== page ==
The FAA Knowledge Test Under Review
Should FAA test questions be published for the public, so students and instructors know what to expect? That's how it used to be, back when many of us learned to fly, but now a proposal to return to that system from today's lockbox method is under debate. To publish the questions would encourage students to simply memorize the answers, some say. But to not publish them means some students will face questions they're not prepared for, and bad questions can creep into the data set without any feedback or review.
A deeper question is whether the tests really do what they are meant to do, in any case. Will a student who scores 100 percent on the test be a better pilot than one who scores a 75? Does the preparation required to pass the test really help to enhance real-world performance? The GA safety record has stalled, and the number of accidents is higher than it should be. The hope is that revising the testing system could help to ensure that pilot applicants better understand real-world operations and risk management.
These are all worthy discussions, and I'm glad the rulemaking committee is undertaking this analysis, which is not an easy task. But do students really learn about real-world operations and sound decision-making from studying for a written test? Or do they learn from practice and training, and from the people they interact with in the aviation world? Maybe we don't need better tests so much as we need better instruction and better role models.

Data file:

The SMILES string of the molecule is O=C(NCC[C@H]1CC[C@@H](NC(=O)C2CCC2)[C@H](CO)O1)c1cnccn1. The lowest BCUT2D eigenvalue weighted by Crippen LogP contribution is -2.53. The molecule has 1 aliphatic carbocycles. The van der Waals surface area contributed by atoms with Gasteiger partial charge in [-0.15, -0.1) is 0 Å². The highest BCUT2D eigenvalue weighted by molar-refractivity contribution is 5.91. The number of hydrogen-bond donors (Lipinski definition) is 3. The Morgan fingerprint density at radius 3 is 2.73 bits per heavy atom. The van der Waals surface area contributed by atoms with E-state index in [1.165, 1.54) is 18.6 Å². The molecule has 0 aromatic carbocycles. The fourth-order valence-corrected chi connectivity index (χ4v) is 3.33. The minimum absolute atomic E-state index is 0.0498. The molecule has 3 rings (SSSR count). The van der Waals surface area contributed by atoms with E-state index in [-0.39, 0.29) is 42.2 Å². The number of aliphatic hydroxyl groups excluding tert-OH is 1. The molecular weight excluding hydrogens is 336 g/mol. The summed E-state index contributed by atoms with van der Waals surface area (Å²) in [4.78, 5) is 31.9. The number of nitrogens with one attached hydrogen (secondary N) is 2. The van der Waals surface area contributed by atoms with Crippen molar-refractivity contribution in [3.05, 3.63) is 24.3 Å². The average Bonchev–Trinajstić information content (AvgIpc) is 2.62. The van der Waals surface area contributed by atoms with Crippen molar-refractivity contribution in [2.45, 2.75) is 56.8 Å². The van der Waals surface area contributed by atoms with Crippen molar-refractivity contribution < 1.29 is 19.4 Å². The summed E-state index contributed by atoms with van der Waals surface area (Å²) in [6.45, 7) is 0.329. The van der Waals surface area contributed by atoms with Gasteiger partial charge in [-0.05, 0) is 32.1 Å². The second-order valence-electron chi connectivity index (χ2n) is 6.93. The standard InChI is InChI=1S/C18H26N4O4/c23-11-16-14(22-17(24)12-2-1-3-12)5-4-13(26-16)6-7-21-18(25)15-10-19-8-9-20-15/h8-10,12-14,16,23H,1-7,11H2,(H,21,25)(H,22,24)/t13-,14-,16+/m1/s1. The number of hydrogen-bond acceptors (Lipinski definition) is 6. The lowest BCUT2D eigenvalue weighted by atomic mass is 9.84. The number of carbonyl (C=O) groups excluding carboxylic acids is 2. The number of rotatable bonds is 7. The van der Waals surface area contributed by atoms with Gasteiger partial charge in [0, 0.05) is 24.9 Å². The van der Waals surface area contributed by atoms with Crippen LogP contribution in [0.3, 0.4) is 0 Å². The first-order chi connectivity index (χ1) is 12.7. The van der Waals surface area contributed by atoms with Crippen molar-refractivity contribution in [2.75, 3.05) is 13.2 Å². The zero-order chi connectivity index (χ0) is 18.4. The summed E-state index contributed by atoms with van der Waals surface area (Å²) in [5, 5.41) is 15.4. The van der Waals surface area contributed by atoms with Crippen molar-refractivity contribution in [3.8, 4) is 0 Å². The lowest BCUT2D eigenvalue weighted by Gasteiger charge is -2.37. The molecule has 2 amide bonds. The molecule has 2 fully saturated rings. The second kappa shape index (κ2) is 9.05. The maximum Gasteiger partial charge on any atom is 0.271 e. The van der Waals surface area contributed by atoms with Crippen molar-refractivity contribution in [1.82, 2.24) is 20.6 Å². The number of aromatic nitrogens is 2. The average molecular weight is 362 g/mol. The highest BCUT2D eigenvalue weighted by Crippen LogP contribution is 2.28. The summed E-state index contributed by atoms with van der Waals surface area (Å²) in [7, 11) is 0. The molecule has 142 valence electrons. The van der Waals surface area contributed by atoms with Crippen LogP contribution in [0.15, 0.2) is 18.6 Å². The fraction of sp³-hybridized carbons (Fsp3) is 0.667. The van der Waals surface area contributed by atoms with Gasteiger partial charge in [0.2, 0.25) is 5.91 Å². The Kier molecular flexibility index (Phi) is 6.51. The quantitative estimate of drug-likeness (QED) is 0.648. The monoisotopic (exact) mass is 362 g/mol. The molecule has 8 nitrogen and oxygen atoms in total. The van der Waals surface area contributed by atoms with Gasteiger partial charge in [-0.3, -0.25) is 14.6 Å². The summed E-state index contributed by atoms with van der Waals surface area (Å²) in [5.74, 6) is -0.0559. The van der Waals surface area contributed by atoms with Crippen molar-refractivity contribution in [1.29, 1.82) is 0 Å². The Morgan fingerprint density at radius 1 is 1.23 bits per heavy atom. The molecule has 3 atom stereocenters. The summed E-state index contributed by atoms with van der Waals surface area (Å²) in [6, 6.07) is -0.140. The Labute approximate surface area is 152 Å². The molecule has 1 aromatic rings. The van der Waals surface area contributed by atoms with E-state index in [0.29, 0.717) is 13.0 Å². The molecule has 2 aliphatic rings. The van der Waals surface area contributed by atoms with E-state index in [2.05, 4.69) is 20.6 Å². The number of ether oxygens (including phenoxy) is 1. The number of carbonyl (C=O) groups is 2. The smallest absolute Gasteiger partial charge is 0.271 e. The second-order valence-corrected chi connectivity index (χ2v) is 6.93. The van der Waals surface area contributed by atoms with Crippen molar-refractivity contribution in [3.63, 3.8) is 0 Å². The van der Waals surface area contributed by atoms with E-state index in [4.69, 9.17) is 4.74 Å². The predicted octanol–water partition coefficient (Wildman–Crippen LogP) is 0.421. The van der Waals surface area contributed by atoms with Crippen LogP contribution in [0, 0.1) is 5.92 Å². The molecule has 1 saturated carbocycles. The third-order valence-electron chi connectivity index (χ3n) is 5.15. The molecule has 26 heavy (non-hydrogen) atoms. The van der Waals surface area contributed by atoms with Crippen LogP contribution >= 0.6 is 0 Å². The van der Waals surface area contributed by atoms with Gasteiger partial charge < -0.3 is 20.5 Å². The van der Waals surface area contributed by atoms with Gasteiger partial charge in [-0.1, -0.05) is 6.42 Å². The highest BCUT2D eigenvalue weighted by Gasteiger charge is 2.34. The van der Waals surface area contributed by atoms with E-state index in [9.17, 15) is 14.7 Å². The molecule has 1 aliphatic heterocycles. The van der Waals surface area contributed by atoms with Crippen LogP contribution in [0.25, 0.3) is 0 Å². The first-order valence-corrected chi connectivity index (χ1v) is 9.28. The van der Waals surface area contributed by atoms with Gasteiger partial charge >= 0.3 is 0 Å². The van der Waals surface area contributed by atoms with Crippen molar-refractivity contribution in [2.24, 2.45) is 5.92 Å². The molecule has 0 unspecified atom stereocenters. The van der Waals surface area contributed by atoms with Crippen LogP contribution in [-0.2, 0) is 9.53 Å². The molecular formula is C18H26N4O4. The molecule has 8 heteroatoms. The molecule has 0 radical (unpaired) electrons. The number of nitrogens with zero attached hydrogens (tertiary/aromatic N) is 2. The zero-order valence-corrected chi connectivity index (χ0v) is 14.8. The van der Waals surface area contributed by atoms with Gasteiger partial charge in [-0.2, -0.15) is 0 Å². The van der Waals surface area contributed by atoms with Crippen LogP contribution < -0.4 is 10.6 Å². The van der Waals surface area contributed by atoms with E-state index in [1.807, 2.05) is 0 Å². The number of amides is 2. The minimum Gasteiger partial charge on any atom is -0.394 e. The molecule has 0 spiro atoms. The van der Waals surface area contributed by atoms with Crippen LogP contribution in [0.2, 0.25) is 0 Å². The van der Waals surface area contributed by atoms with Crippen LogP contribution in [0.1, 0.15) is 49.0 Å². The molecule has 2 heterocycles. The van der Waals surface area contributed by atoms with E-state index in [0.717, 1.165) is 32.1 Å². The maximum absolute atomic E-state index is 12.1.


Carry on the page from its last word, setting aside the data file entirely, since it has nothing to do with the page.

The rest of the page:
In my experience, the best learning takes place when a student's goals are clear, and they have a knowledgeable instructor committed to help them reach those personal goals, whether it's to fly for business, or for a career, or for fun. Ideally, the two should sit down and map out a learning plan that will ensure the student can perform the skills and exercise the judgement required to achieve those personal goals, plus meet the minimum skills needed for their certificate, and then demonstrate those achievements via practical tests and oral exams.
That leaves a large body of knowledge that pilots are expected to absorb, from weather processes to taxiway markings, that has traditionally been enforced by the written test. The FAA multiple-choice testing regime, even if it gets an overhaul and upgrade, still seems like last-century technology to me. But what is the better way to do it, that's practical and effective? Maybe by the dawn of the next century, we'll have figured that out.